1 garlic clove, minced
4 cups plain yoghurt
1/2 cup water
1/4 teaspoon salt
2 Tablespoons dill, chopped
toasted almond slices, for garnishing

In a blender, puree cucumber and garlic, pulsing the blades to
liquefy the chopped cubes. Toss in the dill, salt, water, and yoghurt
and mix well. Refrigerate at least 2 hours.

When ready to serve, ladle into bowls and sprinkle with toasted
almonds

Canada − Cheddar Cheese Soup

3 cups milk
1 cup chicken broth
6 slices bacon, diced
1/4 cup finely diced red onion
1/4 cup finely diced celery
1/4 cup chopped scallion
3 Tablespoons all−purpose flour
2 cups shredded Canadian white cheddar cheese
1/2 teaspoon Tabasco sauce, or to taste
1/2 teaspoon Worcestershire sauce
12 teaspoon salt, or to taste
1/8 teaspoon freshly ground pepper, or to taste
Snipped fresh chives or minced scallions for garnish

In a 2--quart saucepan, heat the milk and the chicken broth
over medium--low heat. Meanwhile, in a 4 or 5 quart Dutch oven,
cook the bacon, stirring, over medium heat for about 5 minutes, or
until lightly browned.  Add the red onion, celery, and scallion and cook,
stirring, until the onion has softened, about 5 minutes. Add the flour and
cook, stirring constantly, for 3 minutes.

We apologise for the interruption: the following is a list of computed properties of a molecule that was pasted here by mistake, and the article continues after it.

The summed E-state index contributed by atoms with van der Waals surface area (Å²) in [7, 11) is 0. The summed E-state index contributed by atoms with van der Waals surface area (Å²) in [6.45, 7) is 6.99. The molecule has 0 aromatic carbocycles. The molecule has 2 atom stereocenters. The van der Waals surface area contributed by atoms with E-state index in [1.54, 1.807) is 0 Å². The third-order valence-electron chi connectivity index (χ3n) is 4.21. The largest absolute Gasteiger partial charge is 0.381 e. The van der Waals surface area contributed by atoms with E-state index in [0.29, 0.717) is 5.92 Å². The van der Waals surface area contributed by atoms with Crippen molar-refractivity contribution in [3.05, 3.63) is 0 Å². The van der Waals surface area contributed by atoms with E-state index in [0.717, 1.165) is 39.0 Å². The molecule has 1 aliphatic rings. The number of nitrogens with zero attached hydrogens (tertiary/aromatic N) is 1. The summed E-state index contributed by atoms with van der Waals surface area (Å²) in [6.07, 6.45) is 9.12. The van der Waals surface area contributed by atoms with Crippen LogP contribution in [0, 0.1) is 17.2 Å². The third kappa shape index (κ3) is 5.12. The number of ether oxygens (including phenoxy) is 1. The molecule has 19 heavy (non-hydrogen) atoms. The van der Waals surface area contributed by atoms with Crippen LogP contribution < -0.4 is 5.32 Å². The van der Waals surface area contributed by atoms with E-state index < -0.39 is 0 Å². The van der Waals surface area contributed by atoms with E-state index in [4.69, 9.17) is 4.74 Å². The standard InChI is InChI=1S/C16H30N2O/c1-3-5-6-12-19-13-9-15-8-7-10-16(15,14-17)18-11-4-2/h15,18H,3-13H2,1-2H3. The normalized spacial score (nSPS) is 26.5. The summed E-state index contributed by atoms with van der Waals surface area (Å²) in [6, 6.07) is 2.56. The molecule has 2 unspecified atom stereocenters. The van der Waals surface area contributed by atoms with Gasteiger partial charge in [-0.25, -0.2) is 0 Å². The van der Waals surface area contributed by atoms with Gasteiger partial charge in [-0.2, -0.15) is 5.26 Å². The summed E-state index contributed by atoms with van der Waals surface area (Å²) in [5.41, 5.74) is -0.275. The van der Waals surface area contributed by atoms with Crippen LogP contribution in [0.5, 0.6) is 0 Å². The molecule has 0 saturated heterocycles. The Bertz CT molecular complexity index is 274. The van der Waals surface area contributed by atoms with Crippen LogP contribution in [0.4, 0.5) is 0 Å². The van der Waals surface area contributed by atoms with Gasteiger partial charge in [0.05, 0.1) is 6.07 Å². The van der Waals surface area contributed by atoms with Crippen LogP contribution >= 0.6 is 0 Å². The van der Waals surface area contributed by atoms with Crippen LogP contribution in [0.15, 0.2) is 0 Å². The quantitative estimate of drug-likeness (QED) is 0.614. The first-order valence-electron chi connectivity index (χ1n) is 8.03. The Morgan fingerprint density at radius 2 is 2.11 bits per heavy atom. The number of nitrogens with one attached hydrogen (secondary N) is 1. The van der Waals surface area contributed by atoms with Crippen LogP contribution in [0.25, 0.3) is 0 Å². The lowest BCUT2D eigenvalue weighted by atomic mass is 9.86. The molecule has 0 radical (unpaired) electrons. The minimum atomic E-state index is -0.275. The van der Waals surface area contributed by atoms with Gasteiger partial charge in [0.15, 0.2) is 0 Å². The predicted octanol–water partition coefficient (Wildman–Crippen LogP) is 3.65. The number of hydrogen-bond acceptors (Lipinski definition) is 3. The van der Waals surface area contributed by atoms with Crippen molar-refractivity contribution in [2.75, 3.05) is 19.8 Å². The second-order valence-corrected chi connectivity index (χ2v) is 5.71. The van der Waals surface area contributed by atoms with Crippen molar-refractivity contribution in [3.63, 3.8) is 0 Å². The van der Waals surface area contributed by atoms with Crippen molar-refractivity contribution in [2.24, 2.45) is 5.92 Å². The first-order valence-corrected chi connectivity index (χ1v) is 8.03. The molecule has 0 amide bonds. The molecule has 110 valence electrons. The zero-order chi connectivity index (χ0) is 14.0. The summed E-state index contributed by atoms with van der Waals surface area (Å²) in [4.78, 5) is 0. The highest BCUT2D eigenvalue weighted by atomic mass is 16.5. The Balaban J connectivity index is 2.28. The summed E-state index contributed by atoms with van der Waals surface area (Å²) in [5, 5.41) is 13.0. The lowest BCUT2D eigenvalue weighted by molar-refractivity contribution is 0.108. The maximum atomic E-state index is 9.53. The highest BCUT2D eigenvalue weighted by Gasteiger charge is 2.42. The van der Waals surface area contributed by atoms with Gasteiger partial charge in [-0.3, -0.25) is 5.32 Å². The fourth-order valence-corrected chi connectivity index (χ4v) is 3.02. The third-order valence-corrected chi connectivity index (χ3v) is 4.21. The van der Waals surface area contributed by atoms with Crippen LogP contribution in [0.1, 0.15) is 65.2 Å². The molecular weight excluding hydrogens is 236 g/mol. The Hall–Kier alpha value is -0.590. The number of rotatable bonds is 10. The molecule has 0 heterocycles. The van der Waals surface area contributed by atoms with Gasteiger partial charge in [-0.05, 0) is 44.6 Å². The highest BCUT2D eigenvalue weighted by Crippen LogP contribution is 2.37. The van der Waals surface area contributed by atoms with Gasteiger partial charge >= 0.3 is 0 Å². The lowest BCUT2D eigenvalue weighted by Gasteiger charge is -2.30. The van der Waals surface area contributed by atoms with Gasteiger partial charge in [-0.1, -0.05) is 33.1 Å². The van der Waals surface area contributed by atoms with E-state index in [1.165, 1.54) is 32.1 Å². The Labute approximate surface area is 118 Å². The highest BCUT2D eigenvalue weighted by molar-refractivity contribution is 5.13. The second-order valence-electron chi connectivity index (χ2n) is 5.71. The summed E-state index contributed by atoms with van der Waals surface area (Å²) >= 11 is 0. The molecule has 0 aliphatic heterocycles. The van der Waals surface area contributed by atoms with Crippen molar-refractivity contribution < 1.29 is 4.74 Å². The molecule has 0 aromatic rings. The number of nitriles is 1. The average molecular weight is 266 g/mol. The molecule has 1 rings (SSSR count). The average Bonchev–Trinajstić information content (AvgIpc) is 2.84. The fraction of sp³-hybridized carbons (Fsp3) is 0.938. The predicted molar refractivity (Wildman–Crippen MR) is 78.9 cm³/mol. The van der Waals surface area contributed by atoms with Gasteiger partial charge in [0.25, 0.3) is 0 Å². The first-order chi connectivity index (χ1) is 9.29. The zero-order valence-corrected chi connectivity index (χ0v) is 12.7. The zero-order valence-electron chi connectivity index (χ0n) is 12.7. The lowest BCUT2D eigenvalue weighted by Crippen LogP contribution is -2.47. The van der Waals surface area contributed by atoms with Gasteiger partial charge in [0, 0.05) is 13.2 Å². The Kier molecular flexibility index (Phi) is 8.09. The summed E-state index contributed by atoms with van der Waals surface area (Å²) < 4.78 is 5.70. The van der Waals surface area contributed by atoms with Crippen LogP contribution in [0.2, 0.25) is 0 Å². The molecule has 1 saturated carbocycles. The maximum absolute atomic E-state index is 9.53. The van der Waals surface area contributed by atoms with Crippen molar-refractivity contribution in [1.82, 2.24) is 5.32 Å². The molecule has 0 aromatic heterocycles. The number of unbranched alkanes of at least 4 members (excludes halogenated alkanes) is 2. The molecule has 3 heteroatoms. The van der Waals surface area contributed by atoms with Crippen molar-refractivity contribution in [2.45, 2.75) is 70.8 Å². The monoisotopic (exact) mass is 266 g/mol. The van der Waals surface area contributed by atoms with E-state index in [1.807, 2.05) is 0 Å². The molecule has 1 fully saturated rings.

Remove the Dutch oven from the heat, add the heated milk mixture,
and whisk until well blended. Return to the heat and cook, whisking
constantly, until the mixture comes to a boil. Boil for 1 minute, or
until thickened.

Remove the Dutch oven from the heat and stir in the cheese, Tabasco
sauce, salt, and pepper until the cheese is melted and the soup is
smooth. Serve the soup hot, garnished with chives.

Italy − Basic Italian Bread

Biga:
1/2 Teaspoon Active Dry Yeast
1 Cup Lukewarm water
2 Cups Unbleached, All−purpose Flour

Mix the yeast and water together, and then slowly start adding
the flour, mixing well. Cover with plastic wrap and let sit at
room temperature for up to 6 hours. Refrigerate overnight.

Bread:
2 Cups Warm Water (about 90 degrees F.)
1 Pkg. Active Dry Yeast
5−6 Cups All−purpose, Unbleached Flour
2 Ts. Salt

Place the water in a large bowl, sprinkle the yeast overtop and
mix well. Let sit 10 minutes until bubbly. Add the biga, flour,
and salt and stir with a wooden spoon (or mix with your hands)
until everything is mixed. The dough will be fairly wet and
sticky at this point. Cover and let stand in a warm spot for
about 1 to 1 1/2 hours until doubled in volume.

Punch down the dough, folding it over on itself two or three
times, cover and let rise once more until doubled, about 1 hour.
If you choose, you could refrigerate your dough at this time and
leave it overnight to prepare the next day.

Turn out your dough onto a floured baking sheet, and without
overworking it too much, shape into one large or two smaller
round or oval shaped loaves, using as much extra flour as needed
to keep it from sticking. Slash across the tops of the loaves
with a serrated knife or razor just prior to baking.

Preheat the oven to 350F and place a casserole dish with boiling
water on the lower oven rack. Bake your bread 30 minutes, turn
the baking sheet around, and reduce the heat to 300F and bake
for another 30−45 minutes. At this point your bread should be
golden brown and should sound hollow when you tap the bottom.
Allow the bread to cool to room temperature and serve.